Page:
template <typename BidirIter>
[[nodiscard]] auto skipLoop(BidirIter p) noexcept {
    assert(*p == Command::LoopBegin);
    std::size_t bracketCount = 0;

    do {
        if (*p == Command::LoopBegin)
            ++bracketCount;
        else if (*p == Command::LoopEnd)
            --bracketCount;

        ++p;
    } while (bracketCount != 0);

    return p - 1;
}

Avoid const-casting

You don't need a const version of operator*(). The following should be enough:

[[nodiscard]] auto operator*() & -> storage_type::value_type& {
    assert(mem_.size() > index_);
    return mem_[index_];
}

This avoids the complicated const-casting that is going on. If you really need const Pointers in the future, I would just write two copies of this function without any casts.

Safe checking of integer overflow

You have the following check in operator-=():

assert(index_ - c < index_);

Where both index_ and c are of type size_type. This works for storage_type = std::deque<char>, since its std::dequeue::size_type is guaranteed to be an unsigned integer type. However, assuming that you want this code to be generic enough so you can safely use any other container, you should not make this assumption.

If size_type were a signed integer type, then since signed integer wraparound is undefined behaviour in C++, the compiler is free to assume that wraparound never happens, and so it will likely optimize away this test. The proper way to test this is:

assert(c > 0 && c <= index_);

Also note that you have no matching assertion in operator+=().

Consider using enum class

Make ActionableCommands an enum class. Yes, this will require a lot more static_casting, but it results in safer code. The compiler can warn if you miss a case in switch-statements, and you can't accidentily have something that is not a command implicitly converted to one.

Split operation<>() in separate functions

I don't see any good reason for a function operation() that is templated on a constant, and then does something completely different depending on that constant. Just make two functions, operation_plus() and operation_minus(). But:

Don't hide potentially unsafe static_casts

The sole reason for operation<>() seems to be to do a static_cast and to tell the compiler to ignore potential unsafe behavior. It would be better if you could just write the following in interpret():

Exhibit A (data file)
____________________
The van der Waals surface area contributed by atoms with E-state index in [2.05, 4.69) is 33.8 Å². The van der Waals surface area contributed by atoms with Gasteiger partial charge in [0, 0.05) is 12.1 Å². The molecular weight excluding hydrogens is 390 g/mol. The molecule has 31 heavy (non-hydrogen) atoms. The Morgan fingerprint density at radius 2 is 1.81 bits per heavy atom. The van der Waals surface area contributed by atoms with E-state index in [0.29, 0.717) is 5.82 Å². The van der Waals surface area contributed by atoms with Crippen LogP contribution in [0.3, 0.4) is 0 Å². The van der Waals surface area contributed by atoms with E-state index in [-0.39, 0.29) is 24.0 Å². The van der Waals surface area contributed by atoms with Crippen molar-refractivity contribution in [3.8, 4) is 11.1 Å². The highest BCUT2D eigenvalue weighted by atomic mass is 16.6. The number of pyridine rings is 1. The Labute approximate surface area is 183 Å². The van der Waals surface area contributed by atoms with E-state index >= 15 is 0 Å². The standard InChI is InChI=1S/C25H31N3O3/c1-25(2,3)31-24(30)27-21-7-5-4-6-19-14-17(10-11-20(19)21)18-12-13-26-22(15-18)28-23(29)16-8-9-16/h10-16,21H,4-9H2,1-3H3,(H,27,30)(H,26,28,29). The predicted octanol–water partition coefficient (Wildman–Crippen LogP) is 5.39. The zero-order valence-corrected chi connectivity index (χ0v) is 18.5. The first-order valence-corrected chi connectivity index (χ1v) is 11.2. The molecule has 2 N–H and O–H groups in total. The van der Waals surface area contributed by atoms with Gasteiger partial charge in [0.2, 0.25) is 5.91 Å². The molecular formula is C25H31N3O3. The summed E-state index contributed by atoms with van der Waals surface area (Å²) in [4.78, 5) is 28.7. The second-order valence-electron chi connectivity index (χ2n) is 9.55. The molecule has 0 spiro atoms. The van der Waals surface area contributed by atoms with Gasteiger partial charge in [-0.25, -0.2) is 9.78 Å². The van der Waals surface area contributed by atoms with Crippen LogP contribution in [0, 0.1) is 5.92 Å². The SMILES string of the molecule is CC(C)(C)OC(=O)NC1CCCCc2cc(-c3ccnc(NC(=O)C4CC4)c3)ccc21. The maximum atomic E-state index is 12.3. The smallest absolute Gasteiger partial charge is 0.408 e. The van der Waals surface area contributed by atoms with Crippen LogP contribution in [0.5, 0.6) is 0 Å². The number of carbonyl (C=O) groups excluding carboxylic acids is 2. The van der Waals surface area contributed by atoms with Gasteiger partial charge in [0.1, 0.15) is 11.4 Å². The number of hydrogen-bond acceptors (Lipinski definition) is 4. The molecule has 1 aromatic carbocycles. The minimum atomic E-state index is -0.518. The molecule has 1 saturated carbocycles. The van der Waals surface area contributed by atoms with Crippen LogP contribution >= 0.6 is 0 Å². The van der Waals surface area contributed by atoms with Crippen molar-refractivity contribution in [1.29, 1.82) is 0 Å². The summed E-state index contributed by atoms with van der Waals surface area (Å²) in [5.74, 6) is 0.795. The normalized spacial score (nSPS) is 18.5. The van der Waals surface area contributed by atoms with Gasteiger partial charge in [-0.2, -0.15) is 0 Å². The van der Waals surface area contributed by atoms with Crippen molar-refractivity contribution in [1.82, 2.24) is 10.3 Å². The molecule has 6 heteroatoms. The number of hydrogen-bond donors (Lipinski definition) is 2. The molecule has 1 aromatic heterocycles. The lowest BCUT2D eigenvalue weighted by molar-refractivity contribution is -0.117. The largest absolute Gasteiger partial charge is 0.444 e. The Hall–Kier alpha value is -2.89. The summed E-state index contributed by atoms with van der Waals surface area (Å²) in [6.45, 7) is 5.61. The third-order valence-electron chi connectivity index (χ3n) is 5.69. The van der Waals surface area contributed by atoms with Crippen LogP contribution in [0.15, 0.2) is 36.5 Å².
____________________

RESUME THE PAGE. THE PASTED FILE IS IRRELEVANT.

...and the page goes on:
case Command::CellVarIncr:
    *p += count;
    break;
case Command::CellVarDecr:
    *p -= count;
    break;

And if the compiler ever warns, find a way to fix the code instead of disabling the warnings.

Check for read errors when reading from a file

Even if you succesfully opened a std::ifstream, there can be an error later on while reading from the file. So be sure to check its state after reading in the source code, using if (f.fail()) { /* handle error */ }.

Don't overengineer

This might be a subjective thing, but I feel that you are overengineering your code. If you were implementing a library, a lot of the templating and attributes would certainly be justified, but if you are just writing an executable that parses and executes Brainfuck code, it's a bit of a wasted effort. KISS and YAGNI.

| improve this answer | |
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  • \$\begingroup\$ Thank you for the review. Here are a few questions/points: \$\endgroup\$ – Ayxan Haqverdili Jan 4 at 17:22
  • \$\begingroup\$ (Avoid const-casting) I understand the suggestion to keep the code simple, but are you suggesting to duplicate the code instead? I think this is one of the very few situations const_cast was even created for. So I am thinking it's a bit of well known already? I may be wrong. \$\endgroup\$ – Ayxan Haqverdili Jan 4 at 17:24
  • \$\begingroup\$ (Don't hide potentially unsafe static_casts) Originally I had an explicit cast inplace instead of the function, but in my version of GCC -Wconversion was buggy. It was complaining about the explicit cast I had there, which shouldn't happen (it wasn't happening on MSVC) so I googled it, and turns out it was a bug. Hence the function to work around the compiler bug. \$\endgroup\$ – Ayxan Haqverdili Jan 4 at 17:26
  • \$\begingroup\$ (Split operation<>() in separate functions) "I don't see any good reason for a function operation() that is templated on a constant, and then does something completely different depending on that constant. Just make two functions, operation_plus() and operation_minus()". Again, this function wasn't a planned thing, and I was planning to remove it once we upgraded to a newer and hopefully bug-free version of GCC. Here I was merely trying to avoid the duplication of the warning disabling bit of code so I can more easily identify and remove it all later on. \$\endgroup\$ – Ayxan Haqverdili Jan 4 at 17:30
  • \$\begingroup\$ I agree with everything else you commented (+1). \$\endgroup\$ – Ayxan Haqverdili Jan 4 at 17:30